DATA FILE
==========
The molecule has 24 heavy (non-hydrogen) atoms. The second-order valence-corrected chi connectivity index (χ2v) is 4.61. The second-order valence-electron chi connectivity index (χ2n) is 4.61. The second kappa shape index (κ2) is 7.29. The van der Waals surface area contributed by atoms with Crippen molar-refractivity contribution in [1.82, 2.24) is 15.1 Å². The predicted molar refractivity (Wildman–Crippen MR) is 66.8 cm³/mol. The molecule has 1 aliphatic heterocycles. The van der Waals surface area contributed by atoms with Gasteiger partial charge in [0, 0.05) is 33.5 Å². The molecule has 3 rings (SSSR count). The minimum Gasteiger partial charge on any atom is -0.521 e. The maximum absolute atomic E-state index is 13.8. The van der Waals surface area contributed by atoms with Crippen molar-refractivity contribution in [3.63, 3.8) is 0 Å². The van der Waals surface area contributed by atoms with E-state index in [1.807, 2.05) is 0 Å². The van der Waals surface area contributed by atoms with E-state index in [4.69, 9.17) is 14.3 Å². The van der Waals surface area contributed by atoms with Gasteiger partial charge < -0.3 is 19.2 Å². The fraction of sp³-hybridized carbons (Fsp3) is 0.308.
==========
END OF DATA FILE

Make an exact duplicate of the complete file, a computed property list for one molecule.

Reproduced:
The molecule has 24 heavy (non-hydrogen) atoms. The second-order valence-corrected chi connectivity index (χ2v) is 4.61. The second-order valence-electron chi connectivity index (χ2n) is 4.61. The second kappa shape index (κ2) is 7.29. The van der Waals surface area contributed by atoms with Crippen molar-refractivity contribution in [1.82, 2.24) is 15.1 Å². The predicted molar refractivity (Wildman–Crippen MR) is 66.8 cm³/mol. The molecule has 1 aliphatic heterocycles. The van der Waals surface area contributed by atoms with Gasteiger partial charge in [0, 0.05) is 33.5 Å². The molecule has 3 rings (SSSR count). The minimum Gasteiger partial charge on any atom is -0.521 e. The maximum absolute atomic E-state index is 13.8. The van der Waals surface area contributed by atoms with Crippen molar-refractivity contribution in [3.63, 3.8) is 0 Å². The van der Waals surface area contributed by atoms with E-state index in [1.807, 2.05) is 0 Å². The van der Waals surface area contributed by atoms with E-state index in [4.69, 9.17) is 14.3 Å². The van der Waals surface area contributed by atoms with Gasteiger partial charge < -0.3 is 19.2 Å². The fraction of sp³-hybridized carbons (Fsp3) is 0.308.